By Professor Craig Jackson – Head of Psychology at Birmingham City University

One difference between this generation of students and the ones before them concerns the massive amount of responsibilities they have. These differences cannot be ignored as they are pervasive and ever-present.

When higher education was free and viewed as a privilege, students were encouraged to view university as a space for finding themselves and what they may want to do. A place to grow and mature.

Yet many students today, faced with mounting debt from day one of their studies, are unlikely to have the luxury of experimenting. Coursework and the requirements to perform constantly throughout the year (as opposed to merely at end of term exams) is no doubt a sobering experience.

Students feel they have to leave university as some kind of skilled-expert graduate who will be ready to hit the ground running. I’m sure ghastly uber-competitive shows such as ‘The Apprentice’ do little to discourage such thoughts.

Many students are concerned about their employability and future prospects, from as early as the first year of their courses – with some feeling the pressure to get work experience or voluntary work under their belts. Viewing the freshman year as a “mess-about fun year” is no longer an option.

Universities are under increasing pressure to monitor students’ attendances at lectures and seminars, with absences often quickly followed up by tutors and academic staff eager to spot any emerging problems. It is reassuring for parents perhaps that academic staff are “on the case” but students must feel an acute loss of autonomy and some liberty.

Equally, too many university courses almost infantilise students, feeding them whatever materials they need (lecture notes, reading lists, assessments); so much as to dash notions of freedom and instead create deflation at an anticipated experience lost.

The British Psychological Society has acknowledged a problem among psychology undergraduates nervous about what it calls ‘Statistics Anxiety’ – whereby students dread being ‘picked’ on in seminars or lectures if they do not know the answers, for fear they might reveal themselves as not being as bright as their peers, a problem often exacerbated by difficult research method lectures. This ‘soft’ issue is being taken increasingly seriously by university tutors as it can create misery and tension for many undergraduates.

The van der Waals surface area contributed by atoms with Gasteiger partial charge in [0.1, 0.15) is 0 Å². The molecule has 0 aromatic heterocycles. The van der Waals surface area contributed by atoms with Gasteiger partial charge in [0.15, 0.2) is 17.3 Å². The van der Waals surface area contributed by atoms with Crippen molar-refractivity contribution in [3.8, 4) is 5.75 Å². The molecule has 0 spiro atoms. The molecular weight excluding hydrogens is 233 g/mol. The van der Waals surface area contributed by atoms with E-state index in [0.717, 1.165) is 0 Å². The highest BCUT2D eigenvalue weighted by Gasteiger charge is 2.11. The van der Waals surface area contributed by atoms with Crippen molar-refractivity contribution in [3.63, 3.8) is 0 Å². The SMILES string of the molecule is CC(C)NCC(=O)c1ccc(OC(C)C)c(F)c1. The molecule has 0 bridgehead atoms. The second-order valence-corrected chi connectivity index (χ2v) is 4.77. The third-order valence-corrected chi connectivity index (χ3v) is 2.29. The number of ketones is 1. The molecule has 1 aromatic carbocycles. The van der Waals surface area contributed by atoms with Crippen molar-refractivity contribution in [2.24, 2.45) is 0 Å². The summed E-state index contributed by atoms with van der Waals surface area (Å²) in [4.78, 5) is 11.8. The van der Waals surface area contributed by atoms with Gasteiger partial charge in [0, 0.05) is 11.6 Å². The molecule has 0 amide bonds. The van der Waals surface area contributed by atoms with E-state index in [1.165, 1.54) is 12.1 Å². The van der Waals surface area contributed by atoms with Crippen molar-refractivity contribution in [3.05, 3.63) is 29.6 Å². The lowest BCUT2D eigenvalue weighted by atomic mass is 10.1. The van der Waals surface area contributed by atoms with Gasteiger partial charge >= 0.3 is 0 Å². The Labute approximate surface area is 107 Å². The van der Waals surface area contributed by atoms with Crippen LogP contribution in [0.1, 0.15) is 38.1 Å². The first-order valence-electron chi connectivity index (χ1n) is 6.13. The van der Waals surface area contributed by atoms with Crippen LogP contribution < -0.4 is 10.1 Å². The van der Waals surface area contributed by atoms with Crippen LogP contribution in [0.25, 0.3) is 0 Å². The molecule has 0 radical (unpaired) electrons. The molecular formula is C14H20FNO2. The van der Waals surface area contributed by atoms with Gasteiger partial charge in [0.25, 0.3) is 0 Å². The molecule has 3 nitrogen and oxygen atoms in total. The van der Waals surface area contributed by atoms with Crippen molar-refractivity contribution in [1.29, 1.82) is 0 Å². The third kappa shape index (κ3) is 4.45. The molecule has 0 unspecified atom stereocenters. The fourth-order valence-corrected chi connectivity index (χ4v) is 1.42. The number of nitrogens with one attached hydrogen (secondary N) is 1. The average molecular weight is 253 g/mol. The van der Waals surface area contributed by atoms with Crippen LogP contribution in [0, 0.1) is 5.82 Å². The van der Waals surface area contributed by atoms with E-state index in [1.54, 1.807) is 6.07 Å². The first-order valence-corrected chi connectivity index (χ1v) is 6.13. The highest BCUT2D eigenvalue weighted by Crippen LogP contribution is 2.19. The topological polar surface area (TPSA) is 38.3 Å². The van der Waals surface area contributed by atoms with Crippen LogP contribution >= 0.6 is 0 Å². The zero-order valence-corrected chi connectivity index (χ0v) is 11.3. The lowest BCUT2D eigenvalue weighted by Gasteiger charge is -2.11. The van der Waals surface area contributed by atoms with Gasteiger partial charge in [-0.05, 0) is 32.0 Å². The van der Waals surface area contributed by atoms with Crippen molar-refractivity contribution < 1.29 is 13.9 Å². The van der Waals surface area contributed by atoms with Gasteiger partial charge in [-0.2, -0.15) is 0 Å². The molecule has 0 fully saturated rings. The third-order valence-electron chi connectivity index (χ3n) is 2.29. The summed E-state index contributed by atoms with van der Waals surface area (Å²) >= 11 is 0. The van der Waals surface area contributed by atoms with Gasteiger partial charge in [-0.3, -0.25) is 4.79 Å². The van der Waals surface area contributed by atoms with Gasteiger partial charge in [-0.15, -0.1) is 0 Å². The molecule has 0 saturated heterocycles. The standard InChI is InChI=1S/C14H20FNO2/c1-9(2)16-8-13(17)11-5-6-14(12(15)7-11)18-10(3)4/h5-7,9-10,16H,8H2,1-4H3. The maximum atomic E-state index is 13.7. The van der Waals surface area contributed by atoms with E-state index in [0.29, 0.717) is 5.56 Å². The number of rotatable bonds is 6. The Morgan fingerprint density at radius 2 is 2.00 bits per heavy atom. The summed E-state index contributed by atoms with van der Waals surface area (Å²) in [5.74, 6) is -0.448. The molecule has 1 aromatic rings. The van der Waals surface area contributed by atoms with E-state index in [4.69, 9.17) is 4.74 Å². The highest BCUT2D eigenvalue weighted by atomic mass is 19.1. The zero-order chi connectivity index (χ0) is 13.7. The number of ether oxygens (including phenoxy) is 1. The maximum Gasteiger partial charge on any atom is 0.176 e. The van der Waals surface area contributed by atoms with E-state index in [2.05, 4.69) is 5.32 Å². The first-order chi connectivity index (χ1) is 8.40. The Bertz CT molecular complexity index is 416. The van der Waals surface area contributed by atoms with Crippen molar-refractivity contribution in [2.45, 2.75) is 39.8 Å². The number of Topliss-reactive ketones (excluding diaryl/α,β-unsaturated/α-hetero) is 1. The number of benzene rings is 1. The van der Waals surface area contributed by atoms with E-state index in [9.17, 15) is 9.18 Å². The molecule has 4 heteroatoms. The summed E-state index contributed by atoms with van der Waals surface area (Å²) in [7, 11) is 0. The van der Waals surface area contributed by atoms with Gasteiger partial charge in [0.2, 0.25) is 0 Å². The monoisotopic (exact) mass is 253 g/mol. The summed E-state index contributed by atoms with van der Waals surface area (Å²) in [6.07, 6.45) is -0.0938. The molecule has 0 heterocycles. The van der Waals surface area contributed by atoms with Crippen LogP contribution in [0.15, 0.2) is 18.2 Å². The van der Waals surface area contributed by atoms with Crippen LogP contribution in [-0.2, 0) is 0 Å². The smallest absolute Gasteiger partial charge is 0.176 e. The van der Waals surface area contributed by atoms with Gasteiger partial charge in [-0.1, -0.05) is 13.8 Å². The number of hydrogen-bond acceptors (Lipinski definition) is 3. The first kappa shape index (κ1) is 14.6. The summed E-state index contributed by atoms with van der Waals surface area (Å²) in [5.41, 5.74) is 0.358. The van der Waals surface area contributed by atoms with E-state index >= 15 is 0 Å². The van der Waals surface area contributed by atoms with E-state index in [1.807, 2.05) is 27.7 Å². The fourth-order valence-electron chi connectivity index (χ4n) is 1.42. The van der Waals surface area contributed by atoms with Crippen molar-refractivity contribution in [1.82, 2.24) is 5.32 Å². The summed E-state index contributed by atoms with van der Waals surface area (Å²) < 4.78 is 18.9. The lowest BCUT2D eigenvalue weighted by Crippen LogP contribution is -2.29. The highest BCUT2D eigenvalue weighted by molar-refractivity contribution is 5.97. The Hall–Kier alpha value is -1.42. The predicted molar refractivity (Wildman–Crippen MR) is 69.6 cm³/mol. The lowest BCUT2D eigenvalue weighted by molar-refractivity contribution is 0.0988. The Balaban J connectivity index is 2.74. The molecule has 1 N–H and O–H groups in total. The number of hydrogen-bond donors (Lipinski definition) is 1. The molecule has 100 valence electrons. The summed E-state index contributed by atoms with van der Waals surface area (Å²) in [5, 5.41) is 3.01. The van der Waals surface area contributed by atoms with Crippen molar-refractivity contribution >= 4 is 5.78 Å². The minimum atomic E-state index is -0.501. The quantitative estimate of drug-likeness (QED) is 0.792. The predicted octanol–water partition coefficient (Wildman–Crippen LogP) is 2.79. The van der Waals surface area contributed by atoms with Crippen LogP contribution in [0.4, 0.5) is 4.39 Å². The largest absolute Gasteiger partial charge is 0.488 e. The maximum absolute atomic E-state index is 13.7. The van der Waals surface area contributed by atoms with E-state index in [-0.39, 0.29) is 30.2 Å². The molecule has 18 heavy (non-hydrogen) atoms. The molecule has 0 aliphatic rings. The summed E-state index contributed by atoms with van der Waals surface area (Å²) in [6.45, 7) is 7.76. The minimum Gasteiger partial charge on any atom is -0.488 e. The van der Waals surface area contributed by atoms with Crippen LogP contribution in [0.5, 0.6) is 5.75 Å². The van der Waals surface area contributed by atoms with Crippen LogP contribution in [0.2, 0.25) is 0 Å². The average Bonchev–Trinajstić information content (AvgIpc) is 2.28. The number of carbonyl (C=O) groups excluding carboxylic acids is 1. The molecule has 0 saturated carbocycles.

What constitutes a source of stress can vary massively between individuals, as can the behavioural responses that manifest. We do know though that when people are stressed, there are psychological, behavioural, and physical responses.

Stress usually occurs when students cannot cope, feeling they cannot meet all of the demands placed upon them. Most have insight when this is happening, but roughly 3-4 out of 10 will not be aware of what is happening to them and why. Stressed people eat / drink / smoke twice as much as they usually do; they rush around more; they have more slips / trips / falls; they get into more interpersonal conflicts; they have lower pain thresholds and tolerance of difficulties, and they are more likely to develop low-level mental health issues such as anxiety or depression. With ongoing chronic stress their immune systems can also start to perform at a reduced rate.

While I often reflect on the age difference between myself as a tutor, and my undergraduates, such conversations with the students usually always end the same way – by me saying, “I might want to be a teenager again, but I would not wish to be a student again in this day and age.”

Students should see their personal tutors for anything that troubles them. We can help. We want to help. And we were all students once.

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Craig Jackson

Craig Jackson

Head of Psychology Division at Birmingham City University
Craig Jackson

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